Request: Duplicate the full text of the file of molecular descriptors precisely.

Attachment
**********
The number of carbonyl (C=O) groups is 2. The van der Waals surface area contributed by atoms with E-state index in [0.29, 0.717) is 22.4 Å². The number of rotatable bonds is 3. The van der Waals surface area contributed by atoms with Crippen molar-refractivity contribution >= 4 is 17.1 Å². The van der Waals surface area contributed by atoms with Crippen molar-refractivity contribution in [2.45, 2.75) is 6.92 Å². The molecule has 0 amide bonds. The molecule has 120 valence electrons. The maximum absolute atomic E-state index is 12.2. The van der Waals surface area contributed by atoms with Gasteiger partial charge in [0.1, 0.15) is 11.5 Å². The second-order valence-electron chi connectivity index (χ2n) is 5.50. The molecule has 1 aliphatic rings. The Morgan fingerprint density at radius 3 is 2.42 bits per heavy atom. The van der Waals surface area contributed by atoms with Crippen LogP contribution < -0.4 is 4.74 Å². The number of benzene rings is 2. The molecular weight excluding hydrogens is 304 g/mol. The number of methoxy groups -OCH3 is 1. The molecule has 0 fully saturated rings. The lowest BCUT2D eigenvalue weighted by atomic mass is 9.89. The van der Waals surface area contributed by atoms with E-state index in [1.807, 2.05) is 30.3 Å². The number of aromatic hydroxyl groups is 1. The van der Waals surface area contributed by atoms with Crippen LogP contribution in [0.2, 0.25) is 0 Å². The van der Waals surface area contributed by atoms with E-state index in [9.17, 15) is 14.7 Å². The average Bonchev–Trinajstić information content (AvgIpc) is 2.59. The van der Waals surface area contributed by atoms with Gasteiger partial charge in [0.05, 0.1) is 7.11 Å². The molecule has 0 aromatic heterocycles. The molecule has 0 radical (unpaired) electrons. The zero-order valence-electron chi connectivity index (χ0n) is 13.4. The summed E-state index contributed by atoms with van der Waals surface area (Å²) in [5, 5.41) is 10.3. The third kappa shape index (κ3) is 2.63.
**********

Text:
The number of carbonyl (C=O) groups is 2. The van der Waals surface area contributed by atoms with E-state index in [0.29, 0.717) is 22.4 Å². The number of rotatable bonds is 3. The van der Waals surface area contributed by atoms with Crippen molar-refractivity contribution >= 4 is 17.1 Å². The van der Waals surface area contributed by atoms with Crippen molar-refractivity contribution in [2.45, 2.75) is 6.92 Å². The molecule has 0 amide bonds. The molecule has 120 valence electrons. The maximum absolute atomic E-state index is 12.2. The van der Waals surface area contributed by atoms with Gasteiger partial charge in [0.1, 0.15) is 11.5 Å². The second-order valence-electron chi connectivity index (χ2n) is 5.50. The molecule has 1 aliphatic rings. The Morgan fingerprint density at radius 3 is 2.42 bits per heavy atom. The van der Waals surface area contributed by atoms with Crippen LogP contribution < -0.4 is 4.74 Å². The number of benzene rings is 2. The molecular weight excluding hydrogens is 304 g/mol. The number of methoxy groups -OCH3 is 1. The molecule has 0 fully saturated rings. The lowest BCUT2D eigenvalue weighted by atomic mass is 9.89. The van der Waals surface area contributed by atoms with E-state index in [1.807, 2.05) is 30.3 Å². The number of aromatic hydroxyl groups is 1. The van der Waals surface area contributed by atoms with Crippen LogP contribution in [0.2, 0.25) is 0 Å². The van der Waals surface area contributed by atoms with E-state index in [9.17, 15) is 14.7 Å². The average Bonchev–Trinajstić information content (AvgIpc) is 2.59. The van der Waals surface area contributed by atoms with Gasteiger partial charge in [0.05, 0.1) is 7.11 Å². The molecule has 0 aromatic heterocycles. The molecule has 0 radical (unpaired) electrons. The zero-order valence-electron chi connectivity index (χ0n) is 13.4. The summed E-state index contributed by atoms with van der Waals surface area (Å²) in [5, 5.41) is 10.3. The third kappa shape index (κ3) is 2.63.